IT consultants cost prisons millions

880

The Department of Correctional Services (DCS) has spent a fortune on IT consultants, and it still has no strategy in place to decrease its dependence on these consultants. The auditor-general’s Draft Management Report reveals that in the period between April 2007 and March 2009, the prisons service spent R203.4 million on consultants.

Democratic Alliance prisons shadow minister James Selfe says this is only a draft report and so it is possible that some of the information is inaccurate, ITWeb reports. “However, if even a fraction of what is contained in the report is accurate, it is a shocking indictment of the administrative ineptitude of the DCS.”

DCS spokesperson Manelisi Wolela says it is premature to discuss this information now since management must still give its response to the AG’s observations and only then can a final report be given. He gives no indication as to whether the figures are correct and says the final report can be expected within a week.
“We await the comments of the department, which will be given to the AG. The AG will then present a final report to Parliament. However, I know enough about the use of consultants in the DCS to know that the story is substantially true,” says Selfe. The report found that the department is dependent on consultants because of large numbers of vacancies, particularly among skilled workers, according to Selfe.
“Accordingly, in some directorates – chiefly those dealing with information technology – the number of consultants outnumbered the DCS officials, in one case by 83 to nine. Many of the consultants are IT consultants, and that’s where the worst ratios of consultant to official occur. But there are transactional advisers, trainers and communication consultants on the list as well, as is the Special Investigating Unit (SIU).”

He adds that some of the consultants were clearly necessary and delivered valuable services, but others were there for work that the DCS should have been doing on its own. He says the report also found there were “substantial fruitless and wasted expenditure in services that were substandard, or not delivered at all”.

In terms of some of the ‘unnecessary’ services that consultants provide, Selfe says that again, the biggest culprit is IT services. He adds that the valuable services provided by consultants deal with the SIU investigation and audit assistance. Apart from the large number of consultants working at the DCS, the report also found some have been at the department for extended periods of time. “One consultant had been employed by the DCS for more than 16 years, and nine have been there for more than 11 years,” says Selfe.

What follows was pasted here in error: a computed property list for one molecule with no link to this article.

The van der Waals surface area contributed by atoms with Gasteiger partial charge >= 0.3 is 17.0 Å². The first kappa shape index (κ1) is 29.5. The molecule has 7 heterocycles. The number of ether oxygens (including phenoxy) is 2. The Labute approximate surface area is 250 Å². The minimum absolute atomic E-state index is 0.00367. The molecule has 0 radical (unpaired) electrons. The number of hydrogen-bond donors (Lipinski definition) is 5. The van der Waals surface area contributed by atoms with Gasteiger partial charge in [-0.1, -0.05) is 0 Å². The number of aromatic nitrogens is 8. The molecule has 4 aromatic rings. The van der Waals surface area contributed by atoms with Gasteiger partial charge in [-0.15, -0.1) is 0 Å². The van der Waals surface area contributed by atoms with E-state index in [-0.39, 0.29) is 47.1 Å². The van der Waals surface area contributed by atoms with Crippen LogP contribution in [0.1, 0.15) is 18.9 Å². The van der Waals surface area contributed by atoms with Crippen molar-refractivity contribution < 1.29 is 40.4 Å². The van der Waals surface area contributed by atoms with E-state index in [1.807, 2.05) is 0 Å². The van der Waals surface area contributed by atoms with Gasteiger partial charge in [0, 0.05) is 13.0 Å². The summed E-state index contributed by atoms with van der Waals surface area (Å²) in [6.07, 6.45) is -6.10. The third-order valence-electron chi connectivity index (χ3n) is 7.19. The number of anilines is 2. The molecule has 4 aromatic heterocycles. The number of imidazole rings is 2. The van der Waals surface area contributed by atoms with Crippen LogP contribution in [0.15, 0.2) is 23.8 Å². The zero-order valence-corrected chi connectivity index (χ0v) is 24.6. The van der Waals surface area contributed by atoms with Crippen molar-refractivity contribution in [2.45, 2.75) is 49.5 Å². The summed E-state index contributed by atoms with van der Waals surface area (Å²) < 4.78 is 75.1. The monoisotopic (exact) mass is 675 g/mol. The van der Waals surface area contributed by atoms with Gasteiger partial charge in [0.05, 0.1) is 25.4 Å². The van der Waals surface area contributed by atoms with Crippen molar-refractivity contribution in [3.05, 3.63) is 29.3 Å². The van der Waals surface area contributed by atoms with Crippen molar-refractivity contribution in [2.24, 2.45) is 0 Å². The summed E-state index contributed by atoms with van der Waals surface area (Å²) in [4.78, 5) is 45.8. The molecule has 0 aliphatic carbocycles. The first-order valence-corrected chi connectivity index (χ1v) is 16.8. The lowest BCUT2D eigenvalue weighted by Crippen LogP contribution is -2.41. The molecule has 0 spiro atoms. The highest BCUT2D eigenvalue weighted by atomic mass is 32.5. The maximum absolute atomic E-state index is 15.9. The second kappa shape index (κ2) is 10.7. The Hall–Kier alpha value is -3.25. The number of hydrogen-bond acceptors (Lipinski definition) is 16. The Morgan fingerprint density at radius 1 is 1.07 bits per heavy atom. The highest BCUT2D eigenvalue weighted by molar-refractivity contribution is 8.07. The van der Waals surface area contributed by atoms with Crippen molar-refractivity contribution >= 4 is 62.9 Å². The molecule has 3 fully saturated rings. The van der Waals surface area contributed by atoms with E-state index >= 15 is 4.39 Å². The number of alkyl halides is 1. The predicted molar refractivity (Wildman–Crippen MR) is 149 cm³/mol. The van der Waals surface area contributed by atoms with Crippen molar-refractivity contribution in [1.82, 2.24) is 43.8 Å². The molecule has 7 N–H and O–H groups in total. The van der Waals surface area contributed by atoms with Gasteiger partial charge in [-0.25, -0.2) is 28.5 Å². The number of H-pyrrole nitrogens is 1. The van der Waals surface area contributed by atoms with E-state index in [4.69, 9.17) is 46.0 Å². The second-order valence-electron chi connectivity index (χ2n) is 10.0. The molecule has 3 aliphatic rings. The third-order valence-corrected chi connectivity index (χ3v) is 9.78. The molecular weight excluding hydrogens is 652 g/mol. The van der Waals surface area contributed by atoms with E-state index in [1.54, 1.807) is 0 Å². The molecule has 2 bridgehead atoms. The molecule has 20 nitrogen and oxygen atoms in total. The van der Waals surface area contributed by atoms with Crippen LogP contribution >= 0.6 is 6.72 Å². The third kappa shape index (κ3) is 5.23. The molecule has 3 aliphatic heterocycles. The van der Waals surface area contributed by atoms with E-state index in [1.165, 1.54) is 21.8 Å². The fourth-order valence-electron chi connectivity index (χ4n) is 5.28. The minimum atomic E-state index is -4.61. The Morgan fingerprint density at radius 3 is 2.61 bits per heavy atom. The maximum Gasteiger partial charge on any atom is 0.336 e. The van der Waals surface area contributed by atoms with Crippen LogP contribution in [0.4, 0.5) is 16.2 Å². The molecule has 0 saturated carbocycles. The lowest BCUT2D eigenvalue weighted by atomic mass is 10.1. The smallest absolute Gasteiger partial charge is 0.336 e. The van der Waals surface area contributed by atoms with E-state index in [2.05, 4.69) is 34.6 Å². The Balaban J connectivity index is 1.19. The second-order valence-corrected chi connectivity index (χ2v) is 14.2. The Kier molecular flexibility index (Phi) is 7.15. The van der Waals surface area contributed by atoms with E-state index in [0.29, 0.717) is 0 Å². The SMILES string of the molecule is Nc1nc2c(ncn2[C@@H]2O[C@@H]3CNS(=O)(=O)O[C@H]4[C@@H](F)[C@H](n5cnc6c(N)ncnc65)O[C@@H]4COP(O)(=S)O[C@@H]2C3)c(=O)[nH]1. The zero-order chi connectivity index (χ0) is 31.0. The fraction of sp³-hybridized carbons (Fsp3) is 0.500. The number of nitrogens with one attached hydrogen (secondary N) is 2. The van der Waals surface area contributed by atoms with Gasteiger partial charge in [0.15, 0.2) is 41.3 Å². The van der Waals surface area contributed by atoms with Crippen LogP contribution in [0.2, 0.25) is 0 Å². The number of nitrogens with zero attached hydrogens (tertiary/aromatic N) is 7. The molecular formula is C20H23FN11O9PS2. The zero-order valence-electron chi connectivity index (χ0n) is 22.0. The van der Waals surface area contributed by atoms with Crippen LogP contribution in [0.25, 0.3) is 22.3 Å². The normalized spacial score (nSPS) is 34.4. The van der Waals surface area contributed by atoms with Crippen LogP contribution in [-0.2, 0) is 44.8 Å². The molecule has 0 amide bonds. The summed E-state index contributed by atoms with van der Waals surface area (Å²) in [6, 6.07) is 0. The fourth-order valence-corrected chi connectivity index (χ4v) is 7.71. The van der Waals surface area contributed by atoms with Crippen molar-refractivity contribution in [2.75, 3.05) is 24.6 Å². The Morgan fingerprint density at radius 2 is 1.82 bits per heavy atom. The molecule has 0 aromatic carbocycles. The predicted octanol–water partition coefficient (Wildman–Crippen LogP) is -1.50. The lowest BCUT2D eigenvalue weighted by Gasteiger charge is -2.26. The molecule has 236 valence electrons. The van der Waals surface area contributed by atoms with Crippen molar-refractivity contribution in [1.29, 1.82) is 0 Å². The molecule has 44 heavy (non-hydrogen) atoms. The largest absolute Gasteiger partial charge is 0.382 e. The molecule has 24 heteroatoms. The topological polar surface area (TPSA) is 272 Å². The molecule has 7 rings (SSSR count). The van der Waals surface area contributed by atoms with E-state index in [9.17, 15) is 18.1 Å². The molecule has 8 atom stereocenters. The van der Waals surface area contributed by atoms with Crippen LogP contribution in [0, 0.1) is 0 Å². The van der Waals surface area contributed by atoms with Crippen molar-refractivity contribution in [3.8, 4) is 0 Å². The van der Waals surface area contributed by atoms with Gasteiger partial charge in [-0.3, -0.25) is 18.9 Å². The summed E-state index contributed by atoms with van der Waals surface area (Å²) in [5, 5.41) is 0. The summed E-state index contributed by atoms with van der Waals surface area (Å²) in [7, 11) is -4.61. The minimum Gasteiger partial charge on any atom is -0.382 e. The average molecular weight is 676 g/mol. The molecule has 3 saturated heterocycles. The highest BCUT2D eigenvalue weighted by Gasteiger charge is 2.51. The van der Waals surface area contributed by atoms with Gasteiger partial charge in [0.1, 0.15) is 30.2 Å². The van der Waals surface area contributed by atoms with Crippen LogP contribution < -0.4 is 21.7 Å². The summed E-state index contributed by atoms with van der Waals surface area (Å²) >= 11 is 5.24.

“The report also found that in many cases treasury regulations and supply chain management policies were ignored, in some cases so recklessly that it borders on fraud,” notes Selfe. He explains that at this stage all that has been detected is fruitless and wasteful expenditure. “However, particularly on the training consultancy, there was an inexplicable wastage that looks very suspicious. We will have to probe this when it comes to Scopa [Standing Committee on Public Accounts].”

Selfe says the report found the DCS has overpaid consultants, in one case, by 81.75% in the 2008/9 financial year. “In another case, a contract awarded for the training of DCS managers was delivered, but the accommodation and meal costs (at the Burgerspark Hotel) exceeded its budget by R9.7 million. In another case, there was no proof that DCS officials attended training courses for which consultants were paid.”

Despite these findings, Selfe says the DCS has no strategy in place to correct the situation. “The DCS has no strategy or policy in place to reduce its dependency on consultants, and very little skills transfer takes place to enable the department to perform the functions performed by consultants, by itself.”



He adds that the DCS must attack the problem at its root. It must appoint and retain the staff it needs to perform its core functions, in addition to developing and implementing a strategy to systematically reduce its dependency on consultants, one that is measurable and time-bound.
“It is very clear that the DCS has a serious case to answer. Together with my colleagues on Scopa, we will pursue this matter, and if irregularities or fraud was committed, we will ensure the minister and officials are held to account.”